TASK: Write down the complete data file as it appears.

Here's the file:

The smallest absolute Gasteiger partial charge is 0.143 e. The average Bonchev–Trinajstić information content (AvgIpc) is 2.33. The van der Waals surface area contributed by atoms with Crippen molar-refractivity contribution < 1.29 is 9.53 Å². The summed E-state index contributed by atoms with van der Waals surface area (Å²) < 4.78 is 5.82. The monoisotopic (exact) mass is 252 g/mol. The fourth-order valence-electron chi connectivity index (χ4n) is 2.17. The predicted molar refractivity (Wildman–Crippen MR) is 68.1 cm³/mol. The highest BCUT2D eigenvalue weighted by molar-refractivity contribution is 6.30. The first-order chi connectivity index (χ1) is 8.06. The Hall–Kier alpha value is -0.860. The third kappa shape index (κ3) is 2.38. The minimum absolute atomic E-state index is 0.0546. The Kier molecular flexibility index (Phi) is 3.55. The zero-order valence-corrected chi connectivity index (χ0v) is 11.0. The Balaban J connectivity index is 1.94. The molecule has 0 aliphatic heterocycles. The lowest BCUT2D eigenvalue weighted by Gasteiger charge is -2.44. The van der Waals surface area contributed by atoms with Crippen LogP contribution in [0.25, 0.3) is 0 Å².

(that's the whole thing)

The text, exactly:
The smallest absolute Gasteiger partial charge is 0.143 e. The average Bonchev–Trinajstić information content (AvgIpc) is 2.33. The van der Waals surface area contributed by atoms with Crippen molar-refractivity contribution < 1.29 is 9.53 Å². The summed E-state index contributed by atoms with van der Waals surface area (Å²) < 4.78 is 5.82. The monoisotopic (exact) mass is 252 g/mol. The fourth-order valence-electron chi connectivity index (χ4n) is 2.17. The predicted molar refractivity (Wildman–Crippen MR) is 68.1 cm³/mol. The highest BCUT2D eigenvalue weighted by molar-refractivity contribution is 6.30. The first-order chi connectivity index (χ1) is 8.06. The Hall–Kier alpha value is -0.860. The third kappa shape index (κ3) is 2.38. The minimum absolute atomic E-state index is 0.0546. The Kier molecular flexibility index (Phi) is 3.55. The zero-order valence-corrected chi connectivity index (χ0v) is 11.0. The Balaban J connectivity index is 1.94. The molecule has 0 aliphatic heterocycles. The lowest BCUT2D eigenvalue weighted by Gasteiger charge is -2.44. The van der Waals surface area contributed by atoms with Crippen LogP contribution in [0.25, 0.3) is 0 Å².